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I've started using Nginx as a reverse proxy for a set of servers that provide some sort of service.

The service can be rather slow at times (its running on Java and the JVM sometimes gets stuck in "full garbage collection" that may take several seconds), so I've set the proxy_connect_timeout to 2 seconds, which will give Nginx enough time to figure out that the service is stuck on GC and will not respond in time, and it should pass the request to a different server.

I've also set proxy_read_timeout to prevent the reverse proxy from getting stuck if the service itself takes too much time to compute the response - again, it should move the request to another server that should be free enough to return a timely response.

I've run some benchmarks and I can see clearly that the proxy_connect_timeout works properly as some requests return exactly on the time specified for the connection timeout, as the service is stuck and doesn't accept incoming connections (the service is using Jetty as an embedded servlet container). The proxy_read_timeout also works, as I can see requests that return after the timeout specified there.

The problem is that I would have expected to see some requests that timeout after proxy_read_timeout + proxy_connect_timeout, or almost that length of time, if the service is stuck and won't accept connections when Nginx tries to access it, but before Nginx can timeout - it gets released and starts processing, but is too slow and Nginx would abort because of the read timeout. I believe that the service has such cases, but after running several benchmarks, totaling several millions of requests - I failed to see a single request that returns in anything above proxy_read_timeout (which is the larger timeout).

I would appreciate any comment on this issue, though I think that could be due to a bug in Nginx (I have yet to look at the code, so this is just an assumption) that the timeout counter doesn't get reset after the connection is successful, if Nginx didn't read anything from the upstream server.

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1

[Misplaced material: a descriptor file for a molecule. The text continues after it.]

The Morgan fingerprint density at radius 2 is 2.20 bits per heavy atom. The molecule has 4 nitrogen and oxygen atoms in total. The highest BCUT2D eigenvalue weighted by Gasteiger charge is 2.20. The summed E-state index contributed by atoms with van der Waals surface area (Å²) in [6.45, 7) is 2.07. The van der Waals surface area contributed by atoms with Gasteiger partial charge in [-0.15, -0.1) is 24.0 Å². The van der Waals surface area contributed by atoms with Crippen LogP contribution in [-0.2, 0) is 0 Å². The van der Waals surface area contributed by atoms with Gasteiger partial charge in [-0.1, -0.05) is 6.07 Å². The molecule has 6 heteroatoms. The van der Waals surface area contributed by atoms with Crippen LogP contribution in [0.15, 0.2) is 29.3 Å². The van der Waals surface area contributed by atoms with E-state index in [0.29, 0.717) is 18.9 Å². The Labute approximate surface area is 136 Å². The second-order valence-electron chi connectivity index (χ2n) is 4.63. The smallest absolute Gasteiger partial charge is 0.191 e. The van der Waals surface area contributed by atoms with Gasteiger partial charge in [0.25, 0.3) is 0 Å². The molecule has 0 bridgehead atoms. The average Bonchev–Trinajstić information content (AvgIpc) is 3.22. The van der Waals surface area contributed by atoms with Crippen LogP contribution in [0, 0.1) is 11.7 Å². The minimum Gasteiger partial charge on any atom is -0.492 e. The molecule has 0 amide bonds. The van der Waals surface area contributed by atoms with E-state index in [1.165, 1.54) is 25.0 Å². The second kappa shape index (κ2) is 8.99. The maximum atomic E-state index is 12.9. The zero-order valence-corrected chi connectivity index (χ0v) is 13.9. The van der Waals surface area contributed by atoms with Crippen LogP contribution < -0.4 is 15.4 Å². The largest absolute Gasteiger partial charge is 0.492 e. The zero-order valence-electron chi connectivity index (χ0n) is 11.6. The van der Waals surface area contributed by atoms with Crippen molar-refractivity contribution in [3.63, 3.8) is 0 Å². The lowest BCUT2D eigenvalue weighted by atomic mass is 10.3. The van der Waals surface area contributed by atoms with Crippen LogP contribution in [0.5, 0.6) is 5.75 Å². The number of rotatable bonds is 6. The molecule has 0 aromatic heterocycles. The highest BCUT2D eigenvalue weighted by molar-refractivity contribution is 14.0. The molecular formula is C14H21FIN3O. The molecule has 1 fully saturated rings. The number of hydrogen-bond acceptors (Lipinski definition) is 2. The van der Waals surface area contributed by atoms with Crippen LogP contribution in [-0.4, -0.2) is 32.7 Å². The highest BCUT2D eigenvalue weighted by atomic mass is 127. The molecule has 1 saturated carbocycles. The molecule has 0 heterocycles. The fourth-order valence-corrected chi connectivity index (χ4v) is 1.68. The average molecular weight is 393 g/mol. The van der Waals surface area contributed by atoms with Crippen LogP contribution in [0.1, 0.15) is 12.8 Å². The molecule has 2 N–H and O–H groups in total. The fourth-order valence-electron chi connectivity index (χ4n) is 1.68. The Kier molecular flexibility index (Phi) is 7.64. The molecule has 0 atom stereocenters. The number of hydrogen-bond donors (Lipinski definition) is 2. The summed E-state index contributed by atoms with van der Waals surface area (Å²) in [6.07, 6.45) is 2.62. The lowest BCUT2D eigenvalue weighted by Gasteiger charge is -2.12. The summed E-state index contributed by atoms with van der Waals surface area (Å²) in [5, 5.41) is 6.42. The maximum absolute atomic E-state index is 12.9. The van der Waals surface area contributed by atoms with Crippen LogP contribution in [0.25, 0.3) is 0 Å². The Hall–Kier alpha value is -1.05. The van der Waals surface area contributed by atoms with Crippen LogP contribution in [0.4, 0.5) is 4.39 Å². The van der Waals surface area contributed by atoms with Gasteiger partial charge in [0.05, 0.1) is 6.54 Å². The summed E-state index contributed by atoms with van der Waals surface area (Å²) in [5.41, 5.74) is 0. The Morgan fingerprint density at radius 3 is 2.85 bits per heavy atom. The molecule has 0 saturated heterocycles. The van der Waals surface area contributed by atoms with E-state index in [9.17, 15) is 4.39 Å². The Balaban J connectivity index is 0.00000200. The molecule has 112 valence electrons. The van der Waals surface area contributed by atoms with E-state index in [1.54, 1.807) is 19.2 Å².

What version of NGINX? I think I remember something similar in an older version (about 0.6/7 maybe) but it was fixed in a more recent version (The latest stable version is 1.0.5), but that might be wrong. Still knowing your version would help –  sam Aug 18 '11 at 9:38
    
Notice that docs say proxy_read_timeout isn't the "global timeout", but between 2 read operations. –  poige Aug 20 '11 at 1:59
    
@Sam: I'm using Nginx 1.0.0. @poige - yes, I'm aware of that, which is why I expect the total timeout to be proxy_read_timeout + proxy_connect_timeout. –  Guss Aug 20 '11 at 9:29
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As a side note, you should probably research some concurrent garbage collection tuning for your JVM: en.wikipedia.org/wiki/… –  polynomial Aug 21 '11 at 2:44
    
@polynomial: we did but according to our benchmarks the concurrent garbage collection feature results in more CPU time lost to GC overall compared to "stop the world" GC, hence we prefer investing in Nginx tuning :-) –  Guss Aug 21 '11 at 16:27

2 Answers 2

up vote 3 down vote accepted
+25

I was actually unable to reproduce this on:

2011/08/20 20:08:43 [notice] 8925#0: nginx/0.8.53
2011/08/20 20:08:43 [notice] 8925#0: built by gcc 4.1.2 20080704 (Red Hat 4.1.2-48)
2011/08/20 20:08:43 [notice] 8925#0: OS: Linux 2.6.39.1-x86_64-linode19

I set this up in my nginx.conf:

proxy_connect_timeout   10;
proxy_send_timeout      15;
proxy_read_timeout      20;

I then setup two test servers. One that would just timeout on the SYN, and one that would accept connections but never respond:

upstream dev_edge {
  server 127.0.0.1:2280 max_fails=0 fail_timeout=0s; # SYN timeout
  server 10.4.1.1:22 max_fails=0 fail_timeout=0s; # accept but never responds
}

Then I sent in one test connection:

[m4@ben conf]$ telnet localhost 2480
Trying 127.0.0.1...
Connected to localhost.
Escape character is '^]'.
GET / HTTP/1.1
Host: localhost

HTTP/1.1 504 Gateway Time-out
Server: nginx
Date: Sun, 21 Aug 2011 03:12:03 GMT
Content-Type: text/html
Content-Length: 176
Connection: keep-alive

Then watched error_log which showed this:

2011/08/20 20:11:43 [error] 8927#0: *1 upstream timed out (110: Connection timed out) while connecting to upstream, client: 127.0.0.1, server: ben.dev.b0.lt, request: "GET / HTTP/1.1", upstream: "http://10.4.1.1:22/", host: "localhost"